|“I guess Menino doesn’t want Ms. Lewis to be remembered.”
Elma Lewis is just five years in her grave, and the city has already launched a campaign to destroy her legacy. Roxbury community pride must prevent this from happening.
All of Ms. Lewis’ professional life was spent working to elevate the level of cultural awareness in her beloved Roxbury. In 1950, she established the Elma Lewis School of Fine Arts to provide formal training in dance and music. In 1967, she organized the Playhouse in the Park, where such outstanding musicians as Odetta, Billy Taylor and Duke Ellington performed. And in 1968, she started the National Center of Afro American Artists (NCAAA), which was to include visual arts, dance, music and theater.
The NCAAA on Walnut Avenue now functions primarily as an art museum and has co-sponsored significant exhibitions with the Museum of Fine Arts. But Ms. Lewis’ vision was to establish a major cultural center in Roxbury, complete with a museum, classrooms for dance, music and fine art instruction, and a performance venue.
Ms. Lewis was nationally recognized for her work. In 1981, she received a MacArthur Fellow grant. In 1983, President Ronald Reagan awarded her the Presidential Medal for the Arts. She also received honorary degrees from Emerson College, Harvard University, Boston College, Colby College, Anna Maria College, Salem State College, Regis College, Merrimack College and Clark University.
Ms. Lewis brought honor and distinction to Roxbury, but she did not live long enough to build the cultural center she envisioned. Fortunately, Edmund Barry Gaither, executive director and curator of the Museum of the NCAAA, and the center’s board of directors have assembled a team to carry out Ms. Lewis’ legacy. They have crafted a proposal for the 8.7-acre site on Tremont Street opposite Boston Police Headquarters known as Parcel 3. The project would include housing, office space, parking, some retail and medical space, and most importantly, a new home for the NCAAA. Later, there would be a 1,200-to-1,600-seat performing arts center.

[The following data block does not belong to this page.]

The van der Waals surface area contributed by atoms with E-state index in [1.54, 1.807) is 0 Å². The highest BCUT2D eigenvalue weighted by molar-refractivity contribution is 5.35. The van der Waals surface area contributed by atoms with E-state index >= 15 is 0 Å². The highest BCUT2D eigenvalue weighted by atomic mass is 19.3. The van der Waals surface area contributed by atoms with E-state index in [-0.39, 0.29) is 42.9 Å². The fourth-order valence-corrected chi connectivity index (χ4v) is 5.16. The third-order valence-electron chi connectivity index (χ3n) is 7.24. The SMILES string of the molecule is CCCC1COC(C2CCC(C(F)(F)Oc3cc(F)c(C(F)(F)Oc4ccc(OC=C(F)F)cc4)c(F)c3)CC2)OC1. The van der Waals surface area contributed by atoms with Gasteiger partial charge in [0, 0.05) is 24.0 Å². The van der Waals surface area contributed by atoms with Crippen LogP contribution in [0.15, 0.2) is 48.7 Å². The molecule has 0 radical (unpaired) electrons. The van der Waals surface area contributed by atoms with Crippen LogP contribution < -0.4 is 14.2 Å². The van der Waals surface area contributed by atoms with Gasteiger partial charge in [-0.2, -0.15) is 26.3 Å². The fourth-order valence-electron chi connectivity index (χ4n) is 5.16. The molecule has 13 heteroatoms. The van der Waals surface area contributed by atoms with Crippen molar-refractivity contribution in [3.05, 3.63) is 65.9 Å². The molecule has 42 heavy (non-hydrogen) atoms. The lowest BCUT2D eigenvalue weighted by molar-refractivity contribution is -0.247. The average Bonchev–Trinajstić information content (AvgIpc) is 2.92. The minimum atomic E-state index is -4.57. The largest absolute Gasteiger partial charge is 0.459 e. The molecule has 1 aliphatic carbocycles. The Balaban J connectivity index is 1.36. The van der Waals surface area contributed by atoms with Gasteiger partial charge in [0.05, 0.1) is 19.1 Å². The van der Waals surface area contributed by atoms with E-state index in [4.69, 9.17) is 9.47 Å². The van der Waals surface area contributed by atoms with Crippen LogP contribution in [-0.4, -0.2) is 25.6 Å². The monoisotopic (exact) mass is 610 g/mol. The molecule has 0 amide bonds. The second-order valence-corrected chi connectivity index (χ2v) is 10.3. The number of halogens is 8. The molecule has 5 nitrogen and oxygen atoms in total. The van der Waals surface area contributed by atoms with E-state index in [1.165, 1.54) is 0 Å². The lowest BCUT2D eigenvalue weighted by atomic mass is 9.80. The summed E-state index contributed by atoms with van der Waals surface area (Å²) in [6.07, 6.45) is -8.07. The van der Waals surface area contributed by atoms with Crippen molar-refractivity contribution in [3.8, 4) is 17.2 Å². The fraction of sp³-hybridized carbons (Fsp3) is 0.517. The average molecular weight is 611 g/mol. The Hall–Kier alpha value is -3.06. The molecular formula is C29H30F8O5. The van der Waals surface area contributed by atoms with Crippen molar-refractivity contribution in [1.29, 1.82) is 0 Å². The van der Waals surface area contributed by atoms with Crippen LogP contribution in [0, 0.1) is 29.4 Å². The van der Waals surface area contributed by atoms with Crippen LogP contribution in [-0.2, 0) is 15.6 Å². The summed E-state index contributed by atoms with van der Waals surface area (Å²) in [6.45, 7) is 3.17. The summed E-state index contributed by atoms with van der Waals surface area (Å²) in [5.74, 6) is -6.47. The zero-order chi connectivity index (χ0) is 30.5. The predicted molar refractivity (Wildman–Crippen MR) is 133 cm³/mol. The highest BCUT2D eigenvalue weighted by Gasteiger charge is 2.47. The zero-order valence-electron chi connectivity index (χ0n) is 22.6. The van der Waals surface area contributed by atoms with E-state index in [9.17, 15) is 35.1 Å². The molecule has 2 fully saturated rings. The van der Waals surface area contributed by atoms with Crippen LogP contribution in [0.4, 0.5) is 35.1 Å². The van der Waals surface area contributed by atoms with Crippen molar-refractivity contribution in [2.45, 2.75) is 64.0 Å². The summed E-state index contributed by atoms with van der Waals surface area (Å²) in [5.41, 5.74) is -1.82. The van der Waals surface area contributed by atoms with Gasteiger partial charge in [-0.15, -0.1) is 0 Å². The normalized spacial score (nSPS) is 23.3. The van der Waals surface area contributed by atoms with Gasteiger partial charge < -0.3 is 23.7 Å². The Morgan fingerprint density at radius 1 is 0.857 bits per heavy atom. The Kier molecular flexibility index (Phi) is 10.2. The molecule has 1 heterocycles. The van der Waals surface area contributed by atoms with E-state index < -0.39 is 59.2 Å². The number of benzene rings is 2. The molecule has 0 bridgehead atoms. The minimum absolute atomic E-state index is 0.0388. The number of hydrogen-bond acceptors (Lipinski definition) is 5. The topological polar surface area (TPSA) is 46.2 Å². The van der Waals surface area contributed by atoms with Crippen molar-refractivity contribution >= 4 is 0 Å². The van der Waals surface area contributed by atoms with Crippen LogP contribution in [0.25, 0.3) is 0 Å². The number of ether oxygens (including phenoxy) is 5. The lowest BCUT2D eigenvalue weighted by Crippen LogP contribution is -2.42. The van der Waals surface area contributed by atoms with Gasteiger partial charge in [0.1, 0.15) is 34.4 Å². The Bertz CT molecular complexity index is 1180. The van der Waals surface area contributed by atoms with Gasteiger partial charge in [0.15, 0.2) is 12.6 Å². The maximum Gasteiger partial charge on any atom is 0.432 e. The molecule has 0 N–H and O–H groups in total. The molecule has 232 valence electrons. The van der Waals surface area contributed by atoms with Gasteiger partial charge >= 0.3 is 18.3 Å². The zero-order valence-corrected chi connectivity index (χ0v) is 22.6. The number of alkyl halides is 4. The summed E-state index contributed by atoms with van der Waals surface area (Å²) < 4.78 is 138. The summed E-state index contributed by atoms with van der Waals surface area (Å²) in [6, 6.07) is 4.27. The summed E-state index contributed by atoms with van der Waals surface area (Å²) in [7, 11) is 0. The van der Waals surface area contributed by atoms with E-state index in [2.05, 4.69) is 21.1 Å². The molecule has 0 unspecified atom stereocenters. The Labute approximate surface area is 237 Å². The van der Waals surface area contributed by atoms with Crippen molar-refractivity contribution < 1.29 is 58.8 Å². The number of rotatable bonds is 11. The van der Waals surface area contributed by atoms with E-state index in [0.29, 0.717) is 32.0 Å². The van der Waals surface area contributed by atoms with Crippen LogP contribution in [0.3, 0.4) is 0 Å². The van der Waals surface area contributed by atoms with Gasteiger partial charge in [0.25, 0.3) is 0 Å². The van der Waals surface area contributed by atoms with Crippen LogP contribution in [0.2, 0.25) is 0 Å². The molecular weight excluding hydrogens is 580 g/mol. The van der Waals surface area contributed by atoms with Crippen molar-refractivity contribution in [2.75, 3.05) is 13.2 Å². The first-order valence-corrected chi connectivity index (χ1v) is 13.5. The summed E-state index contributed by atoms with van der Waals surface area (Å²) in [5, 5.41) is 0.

Elma Lewis Partners LLC and all competing developers submitted their plans for review by the Roxbury Strategic Master Plan Oversight Committee, and the Elma Lewis proposal was unanimously selected. African Americans were elated to learn that there were plans to establish a world-class cultural center in Roxbury. However, Mayor Thomas M. Menino did not share their enthusiasm.
According to reports, Menino became enraged when he learned that the oversight committee had selected the Elma Lewis group to be the parcel’s developers. His opposition to the Elma Lewis plan is significant. Menino has the reputation of being a “can-do” mayor. His support assures the success of even the most imaginative projects. Unfortunately, his opposition creates a serious obstacle.
The dilatory conduct of the Boston Redevelopment Authority (BRA) indicates Menino’s displeasure with the Elma Lewis project. The unanimous oversight committee approval came on May 7, 2007. The BRA board granted its approval on June 21, 2007. But the License Agreement that would authorize the developer to take control of the site for surveys and other preliminary operations was not received until June 13, 2008, one year after BRA board approval.
The Elma Lewis group’s requests for the License Agreement were ignored by the BRA. In fact, a request for an extension of time to perform preliminary tasks was denied by the BRA — even before the agency had sent the License Agreement necessary to perform the tasks.
Delays for cause are routinely approved by the BRA. In a Nov. 20, 2008, editorial, the Banner listed eight major construction projects that had been halted because of the banking crisis. To that number, add Harvard University’s projects in Allston and the Jackson Square development in Jamaica Plain.
BRA Director John Palmieri has expressed a willingness to extend the permits for the Jackson Square project, but he is disinclined to afford the Elma Lewis project the same courtesy.
Menino controls the BRA. He has disrespected Elma Lewis’ legacy and the black community. That cannot be tolerated.